by Mike Ironside

“I really want to give you a job right now, but I’m holding off,” Voices co-director Gene Tully told me with a smile. It was completely understandable. It was less than 48 hours before the exhibit opening on Saturday, and the Voices Warehouse Gallery was a beehive of activity as team members and volunteers were hanging art, installing lighting, and making final preparations for the show.

That’s not all that unusual for the Dubuque County Fine Arts Society sponsored Voices exhibit, now in its seventh year in what is now known as the Historic Millwork District. The Wilmac warehouse at 10th and Jackson that has been home to the show is over 100 years old and always requires a great deal of work to clean, light, and generally prepare for the exhibition and reception.

Only this year, Tully, building owner Tim McNamara and the Voices team faced an extra challenge. Because of the overwhelming attendance at past events, the committee in working with City of Dubuque Fire Department officials had concerns about continuing to host the exhibit and massive opening reception in the traditional second floor warehouse gallery space. On top of that, the second floor was not compliant with ADA accessibility codes.

“After doing our art show up on the second floor for six years, it was just decided that because we had a first floor space available that could be made accessible, that it made sense to move it downstairs,” explained McNamara. “So we did and now we can roll a wheelchair or walk right into the gallery space without the use of an elevator.”

The challenge? Once the decision was made to move the entire exhibit to the raw, first-floor warehouse space, the Voices team had just 40 days before the opening to make it happen.

“Since the close of the show last October, we’ve envisioned the exhibition would be held upstairs,” said Voices co-director Geri Shafer. “When we determined that the show would be moving to this space, it was phenomenal the amount of work that we knew would have to happen to be able to prepare this space to get it ready for this opening Saturday night.”

“I was in a car driving to Tahoe (when I heard about the move) and my initial reaction was, ‘Whoa!’” said Voices marketing coordinator and events chair Ali Levasseur. Pondering the challenge she recalled thinking, “‘Okay … it’s a good thing we started organizing last November because we can pull it off.’ Because we had so much front time and planning, I knew we could do it.”

“Actually, my reaction was that this is probably going to put me into labor,” said Voices exhibition coordinator Holly Flood about moving the entire exhibit. “I was nine months pregnant at the time. And it did the next day!” Flood subsequently gave birth to a beautiful baby girl, Maggie. “My first reaction was, ‘Oh no. What are we … how is this going to happen?’” said Flood. Continued on “My second reaction, upon seeing the space was, ‘This is going to be even better.’ I knew right away that this was going to be a great space for the show and it really has turned out to be that.”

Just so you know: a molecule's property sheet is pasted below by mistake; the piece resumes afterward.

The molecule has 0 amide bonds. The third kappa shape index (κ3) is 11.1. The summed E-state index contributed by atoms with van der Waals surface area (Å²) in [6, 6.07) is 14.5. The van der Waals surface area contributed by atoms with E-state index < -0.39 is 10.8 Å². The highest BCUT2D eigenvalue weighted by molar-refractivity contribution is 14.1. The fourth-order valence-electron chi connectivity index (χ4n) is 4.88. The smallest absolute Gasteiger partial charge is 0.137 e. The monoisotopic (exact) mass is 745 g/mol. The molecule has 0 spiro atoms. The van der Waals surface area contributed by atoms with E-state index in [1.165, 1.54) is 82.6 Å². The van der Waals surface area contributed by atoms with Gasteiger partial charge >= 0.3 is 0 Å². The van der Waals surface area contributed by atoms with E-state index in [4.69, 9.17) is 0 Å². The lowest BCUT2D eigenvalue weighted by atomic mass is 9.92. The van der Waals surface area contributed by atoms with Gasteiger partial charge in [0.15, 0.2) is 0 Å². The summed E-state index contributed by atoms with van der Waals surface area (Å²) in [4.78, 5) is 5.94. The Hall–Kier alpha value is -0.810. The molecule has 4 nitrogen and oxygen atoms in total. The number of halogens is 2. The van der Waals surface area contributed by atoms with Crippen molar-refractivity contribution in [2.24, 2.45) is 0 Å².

“I can’t emphasize enough the number of people who’ve been involved in this process who’ve made it possible to do something that seemed almost impossible when we walked through the door,” said Shafer, “but I think collectively, we walked through those front doors and without saying anything to one another, in retrospect we all thought, ‘We can do this.’ There was a silence and I think each one of us could see it happening in this space.”

“It’s an amazing amount of work in 40 days,” said Tully, who estimates he’s put in about 400 hours in that span of time. “It’s just great to see the community pull together and all these people coming down here and throwing down. It gives me chills to think about all the people who have given their time and talent to do this.” He added, “It does take a lot of beer to get this done.”

And getting it done they were. Just two days before the opening, what was a raw warehouse space less than six weeks prior, was looking an awful lot like an art gallery. “Every year in the past, I’ve looked around the Voices Gallery two days before the show and said, ‘we are not ready for an art show,” said McNamara. “This year, we are really close, two days out. This is as far along as we’ve been and to me it looks really good. Most of the art is up. Most of the lights are up. It’s just down to the final details now, so we’re in good shape.”

“I think that this space has actually, in the end, served a great purpose for us,” said Flood. “Upstairs is beautiful. It’s stunning, it’s enormous, but there’s just something about having all of the artwork in one room. I think down here it’s very cohesive. When we walked into this I know that some people were a little nervous, ‘How are we going to do this?’ But honestly, the first thing I thought of was, ‘This will work great.’ It’s such a great space and I think now that all the artwork has come together in here it’s just really brought a whole new life to the Voices show.”

Shafer echoes Flood’s sentiment. “In many ways, and I’m not taking anything away from the second floor, but on the first floor it’s about the art, because when you walk through those front doors that’s what you see immediately,” said Shafer. “Upstairs, we had the east wing and the west wing. Here, you’re just surrounded by the art and that’s what Voices is about.”

The warehouse exhibit also benefits from the new Millwork District streetscape, a major renovation and investment project by the City of Dubuque. “It’s nice. Our front door opens up right onto a brand new sidewalk and street,” McNamara notes. Now, because we’re on the first floor we’re going to set up tables and chairs outside and have live music and be able to enjoy the outdoor space as well, which you couldn’t do when we were on the second floor. It was a gravel alley out there. Now we’ve got historic paving brick and nice sidewalks.” In a sense, the Voices show has come full circle, now benefiting from Millwork District revitalization efforts first inspired by the Voices warehouse exhibit.